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If your 2020 Medicare coverage includes an Advantage Plan that’s not a great match, you might be able to part ways with it.
During an enrollment window that opened Jan. 1 and closes March 31, you can swap your plan for another or drop it and return to basic Medicare (Part A hospital coverage and Part B outpatient coverage). Yet, before you make a change, be sure you’re aware of potential snags and any restrictions involved.
“Do your due diligence before you switch, because if you make another mistake in your choice, you’ll be stuck with it for the rest of the year,” said Danielle Roberts, co-founder of insurance firm Boomer Benefits in Fort Worth, Texas.
Also possible through March 31: If you missed your initial Medicare enrollment period and don’t qualify for an exclusion, you can sign up now. If this is your situation, coverage won’t start until July 1, said Elizabeth Gavino, founder of Lewin & Gavino in New York and an independent broker and general agent for Medicare plans.
Of Medicare’s 61 million or so beneficiaries, more than a third choose to go with an Advantage Plan, which delivers Parts A and B and usually Part D prescription drug coverage, along with extras such as dental and vision. While most recipients tend not to change their plan, experts generally agree that evaluating whether there’s a more cost-effective option should be a yearly process.
The current three-month opportunity to change or drop your Advantage Plan comes just a few weeks after the close of Medicare’s annual fall open enrollment, when a variety of options were available for those who wanted to make changes to their coverage.
For this current period, however, there are restrictions.
For starters, you can only switch once. This means that once you move to a different Advantage Plan or drop it for basic Medicare, the change is locked in for 2020 (unless you meet an exclusion that qualifies you for a special enrollment period).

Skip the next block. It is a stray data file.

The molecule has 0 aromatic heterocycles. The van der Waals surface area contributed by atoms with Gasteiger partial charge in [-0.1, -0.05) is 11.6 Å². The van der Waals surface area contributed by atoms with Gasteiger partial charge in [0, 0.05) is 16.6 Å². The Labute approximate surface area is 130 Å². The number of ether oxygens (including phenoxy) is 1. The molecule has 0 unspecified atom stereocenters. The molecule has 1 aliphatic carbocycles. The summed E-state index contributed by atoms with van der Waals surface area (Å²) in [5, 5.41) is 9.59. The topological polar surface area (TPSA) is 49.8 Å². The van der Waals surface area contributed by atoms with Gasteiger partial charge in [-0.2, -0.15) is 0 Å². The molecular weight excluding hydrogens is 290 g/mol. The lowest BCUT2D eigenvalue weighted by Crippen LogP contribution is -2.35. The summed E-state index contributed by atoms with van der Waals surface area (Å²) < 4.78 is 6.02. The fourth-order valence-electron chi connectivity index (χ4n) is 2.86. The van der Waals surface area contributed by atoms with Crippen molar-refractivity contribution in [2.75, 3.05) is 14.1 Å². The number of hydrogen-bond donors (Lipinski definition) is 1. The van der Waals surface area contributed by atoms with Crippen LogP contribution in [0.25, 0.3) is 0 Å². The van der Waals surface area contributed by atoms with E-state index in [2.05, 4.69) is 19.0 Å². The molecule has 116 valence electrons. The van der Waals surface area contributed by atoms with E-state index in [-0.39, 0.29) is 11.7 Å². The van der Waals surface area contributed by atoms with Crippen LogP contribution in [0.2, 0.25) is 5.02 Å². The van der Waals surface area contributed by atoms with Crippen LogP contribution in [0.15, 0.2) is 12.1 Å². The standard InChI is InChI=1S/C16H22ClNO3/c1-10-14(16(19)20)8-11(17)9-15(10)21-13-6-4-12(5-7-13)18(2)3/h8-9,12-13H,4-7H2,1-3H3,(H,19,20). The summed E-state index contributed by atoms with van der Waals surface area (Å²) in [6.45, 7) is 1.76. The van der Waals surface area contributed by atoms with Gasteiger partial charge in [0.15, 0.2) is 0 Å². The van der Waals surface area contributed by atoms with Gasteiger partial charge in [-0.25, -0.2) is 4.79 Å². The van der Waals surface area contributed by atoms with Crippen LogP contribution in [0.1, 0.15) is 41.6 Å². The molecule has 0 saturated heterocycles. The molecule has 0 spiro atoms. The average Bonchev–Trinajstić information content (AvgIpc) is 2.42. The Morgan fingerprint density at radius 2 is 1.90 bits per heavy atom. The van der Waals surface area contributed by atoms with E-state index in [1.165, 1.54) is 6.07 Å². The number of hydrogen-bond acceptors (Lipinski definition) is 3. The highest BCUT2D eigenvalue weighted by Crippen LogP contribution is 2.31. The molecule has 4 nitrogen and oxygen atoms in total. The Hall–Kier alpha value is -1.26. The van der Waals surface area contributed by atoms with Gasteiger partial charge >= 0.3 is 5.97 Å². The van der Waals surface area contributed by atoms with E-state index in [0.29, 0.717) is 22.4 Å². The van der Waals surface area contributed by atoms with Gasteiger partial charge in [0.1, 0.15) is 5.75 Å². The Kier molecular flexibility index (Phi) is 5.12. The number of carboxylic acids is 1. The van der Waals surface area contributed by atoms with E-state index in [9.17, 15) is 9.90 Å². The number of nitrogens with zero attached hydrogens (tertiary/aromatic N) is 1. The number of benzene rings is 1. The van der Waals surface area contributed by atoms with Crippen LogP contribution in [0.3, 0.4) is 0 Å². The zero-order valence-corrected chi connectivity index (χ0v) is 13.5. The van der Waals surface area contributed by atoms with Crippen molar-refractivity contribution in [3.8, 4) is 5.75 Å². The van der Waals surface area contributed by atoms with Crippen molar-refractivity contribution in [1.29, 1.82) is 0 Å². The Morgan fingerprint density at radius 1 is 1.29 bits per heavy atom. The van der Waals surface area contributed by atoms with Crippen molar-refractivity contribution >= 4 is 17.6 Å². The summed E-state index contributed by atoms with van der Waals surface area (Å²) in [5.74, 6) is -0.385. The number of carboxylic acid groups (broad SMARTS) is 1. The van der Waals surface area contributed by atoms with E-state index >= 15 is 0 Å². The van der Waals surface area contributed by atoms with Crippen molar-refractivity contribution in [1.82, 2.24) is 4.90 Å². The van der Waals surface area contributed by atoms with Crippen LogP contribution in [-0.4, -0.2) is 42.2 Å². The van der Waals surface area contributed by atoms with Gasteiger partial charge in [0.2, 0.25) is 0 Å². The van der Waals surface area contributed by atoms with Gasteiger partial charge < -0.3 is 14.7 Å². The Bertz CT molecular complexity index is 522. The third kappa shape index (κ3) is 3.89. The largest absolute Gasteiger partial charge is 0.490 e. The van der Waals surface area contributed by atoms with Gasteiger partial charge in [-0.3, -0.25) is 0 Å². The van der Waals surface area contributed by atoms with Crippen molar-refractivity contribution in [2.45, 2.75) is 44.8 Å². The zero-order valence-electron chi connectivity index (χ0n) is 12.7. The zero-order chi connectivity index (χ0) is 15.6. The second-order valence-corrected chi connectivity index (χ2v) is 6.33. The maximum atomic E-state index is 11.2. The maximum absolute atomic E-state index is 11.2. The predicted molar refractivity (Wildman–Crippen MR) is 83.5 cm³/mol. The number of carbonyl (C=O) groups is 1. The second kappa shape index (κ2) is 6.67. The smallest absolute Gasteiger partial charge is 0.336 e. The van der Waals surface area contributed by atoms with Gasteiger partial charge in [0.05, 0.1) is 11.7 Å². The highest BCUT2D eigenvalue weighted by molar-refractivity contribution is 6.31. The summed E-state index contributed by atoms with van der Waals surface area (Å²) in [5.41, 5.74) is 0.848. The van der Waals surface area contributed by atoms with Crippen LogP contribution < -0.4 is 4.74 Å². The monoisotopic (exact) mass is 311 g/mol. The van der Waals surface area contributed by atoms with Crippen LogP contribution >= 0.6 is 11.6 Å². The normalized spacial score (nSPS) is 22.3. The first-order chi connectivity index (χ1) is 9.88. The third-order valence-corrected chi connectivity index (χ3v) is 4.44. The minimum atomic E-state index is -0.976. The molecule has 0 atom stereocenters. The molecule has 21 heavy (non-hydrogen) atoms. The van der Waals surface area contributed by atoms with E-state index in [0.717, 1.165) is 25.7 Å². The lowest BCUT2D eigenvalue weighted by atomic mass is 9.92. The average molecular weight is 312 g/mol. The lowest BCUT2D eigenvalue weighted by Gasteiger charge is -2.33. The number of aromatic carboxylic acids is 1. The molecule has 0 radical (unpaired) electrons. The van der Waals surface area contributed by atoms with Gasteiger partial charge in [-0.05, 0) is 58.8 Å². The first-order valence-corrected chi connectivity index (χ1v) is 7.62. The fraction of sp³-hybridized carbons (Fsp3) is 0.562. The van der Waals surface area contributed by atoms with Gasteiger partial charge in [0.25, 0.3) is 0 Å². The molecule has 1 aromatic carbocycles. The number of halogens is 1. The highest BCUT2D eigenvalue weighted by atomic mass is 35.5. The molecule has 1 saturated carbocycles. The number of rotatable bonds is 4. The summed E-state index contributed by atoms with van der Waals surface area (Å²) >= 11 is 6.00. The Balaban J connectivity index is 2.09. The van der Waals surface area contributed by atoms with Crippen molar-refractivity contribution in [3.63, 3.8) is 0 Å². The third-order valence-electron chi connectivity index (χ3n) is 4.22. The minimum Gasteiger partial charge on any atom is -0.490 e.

Additionally, this three-month window does not allow you to switch from one stand-alone Part D prescription drug plan to another.
If you picked a Part D plan in the fall open enrollment period based on faulty or misleading information, you can call 1-800-Medicare at any point during the year to see if your situation would allow you to make a change.
Meanwhile, dropping an Advantage Plan in favor of basic Medicare typically means losing prescription drug coverage — which means you would have to enroll in a stand-alone Part D plan. This matters, because if you go 63 days without the coverage, you could face a lifelong penalty that gets tacked on to your premiums.
Also, if you switch back to original Medicare and want to get a supplemental policy (also called Medigap), you may not get guaranteed coverage, depending on various factors that include where you live and exactly how long you’ve had your Advantage Plan. These policies either fully or partially cover cost-sharing of some aspects of parts A and B, including deductibles, copays and coinsurance.
“You might have to go through medical underwriting and answer health questions from the insurer and you might not get coverage,” said Gavino, of Lewin & Gavino.
If you’ll be subject to a health check, be sure to apply for the supplement before you drop your Advantage Plan.
“The worst-case scenario is that you go back to original Medicare and then no company takes you for Medigap, and you’re stuck for the rest of the year,” said Roberts, of Boomer Benefits. “So the order of events is really important.”
If you want to switch to a different Advantage Plan, your options largely depend on where you live.
The average Medicare beneficiary has 28 plans available to them this year, up from 24 in 2019, according to the Kaiser Family Foundation. However, 77 counties — generally in rural areas — have no Advantage Plan available.
If you want to switch to a different Advantage Plan, remember to make sure your doctors and other providers are in-network, Roberts said. And, assuming the plan includes Part D prescription drug coverage (most do), be sure that any medications you take are covered.